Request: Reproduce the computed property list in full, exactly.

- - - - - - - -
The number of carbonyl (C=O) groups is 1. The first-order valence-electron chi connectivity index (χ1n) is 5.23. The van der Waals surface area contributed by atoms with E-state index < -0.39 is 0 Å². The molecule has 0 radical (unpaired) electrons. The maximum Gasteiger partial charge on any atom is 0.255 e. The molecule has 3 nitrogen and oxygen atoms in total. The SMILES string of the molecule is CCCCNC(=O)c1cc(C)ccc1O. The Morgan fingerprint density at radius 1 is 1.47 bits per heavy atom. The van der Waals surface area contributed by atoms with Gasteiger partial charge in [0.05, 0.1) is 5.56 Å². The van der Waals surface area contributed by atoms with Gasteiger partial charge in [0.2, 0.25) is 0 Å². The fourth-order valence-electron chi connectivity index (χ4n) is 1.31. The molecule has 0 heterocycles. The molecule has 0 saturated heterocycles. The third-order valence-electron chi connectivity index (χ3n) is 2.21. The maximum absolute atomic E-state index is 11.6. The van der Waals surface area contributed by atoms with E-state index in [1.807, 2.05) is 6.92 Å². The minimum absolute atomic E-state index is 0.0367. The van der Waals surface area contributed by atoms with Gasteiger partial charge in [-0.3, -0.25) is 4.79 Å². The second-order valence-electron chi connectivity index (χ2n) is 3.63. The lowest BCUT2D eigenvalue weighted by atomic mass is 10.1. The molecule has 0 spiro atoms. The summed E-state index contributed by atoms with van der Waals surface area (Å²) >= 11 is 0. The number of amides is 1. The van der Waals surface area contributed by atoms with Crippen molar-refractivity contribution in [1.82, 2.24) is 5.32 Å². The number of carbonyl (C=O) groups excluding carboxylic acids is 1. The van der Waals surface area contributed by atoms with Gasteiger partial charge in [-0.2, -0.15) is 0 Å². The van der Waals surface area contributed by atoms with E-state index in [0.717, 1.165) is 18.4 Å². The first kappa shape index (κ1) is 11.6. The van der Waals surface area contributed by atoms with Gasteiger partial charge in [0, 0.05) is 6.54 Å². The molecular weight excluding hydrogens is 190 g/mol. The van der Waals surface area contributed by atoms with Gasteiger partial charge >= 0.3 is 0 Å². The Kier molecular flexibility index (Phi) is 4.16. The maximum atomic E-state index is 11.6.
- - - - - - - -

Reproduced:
The number of carbonyl (C=O) groups is 1. The first-order valence-electron chi connectivity index (χ1n) is 5.23. The van der Waals surface area contributed by atoms with E-state index < -0.39 is 0 Å². The molecule has 0 radical (unpaired) electrons. The maximum Gasteiger partial charge on any atom is 0.255 e. The molecule has 3 nitrogen and oxygen atoms in total. The SMILES string of the molecule is CCCCNC(=O)c1cc(C)ccc1O. The Morgan fingerprint density at radius 1 is 1.47 bits per heavy atom. The van der Waals surface area contributed by atoms with Gasteiger partial charge in [0.05, 0.1) is 5.56 Å². The van der Waals surface area contributed by atoms with Gasteiger partial charge in [0.2, 0.25) is 0 Å². The fourth-order valence-electron chi connectivity index (χ4n) is 1.31. The molecule has 0 heterocycles. The molecule has 0 saturated heterocycles. The third-order valence-electron chi connectivity index (χ3n) is 2.21. The maximum absolute atomic E-state index is 11.6. The van der Waals surface area contributed by atoms with E-state index in [1.807, 2.05) is 6.92 Å². The minimum absolute atomic E-state index is 0.0367. The van der Waals surface area contributed by atoms with Gasteiger partial charge in [-0.3, -0.25) is 4.79 Å². The second-order valence-electron chi connectivity index (χ2n) is 3.63. The lowest BCUT2D eigenvalue weighted by atomic mass is 10.1. The molecule has 0 spiro atoms. The summed E-state index contributed by atoms with van der Waals surface area (Å²) >= 11 is 0. The number of amides is 1. The van der Waals surface area contributed by atoms with Crippen molar-refractivity contribution in [1.82, 2.24) is 5.32 Å². The number of carbonyl (C=O) groups excluding carboxylic acids is 1. The van der Waals surface area contributed by atoms with Gasteiger partial charge in [-0.2, -0.15) is 0 Å². The van der Waals surface area contributed by atoms with E-state index in [0.717, 1.165) is 18.4 Å². The first kappa shape index (κ1) is 11.6. The van der Waals surface area contributed by atoms with Gasteiger partial charge in [0, 0.05) is 6.54 Å². The molecular weight excluding hydrogens is 190 g/mol. The van der Waals surface area contributed by atoms with Gasteiger partial charge >= 0.3 is 0 Å². The Kier molecular flexibility index (Phi) is 4.16. The maximum atomic E-state index is 11.6.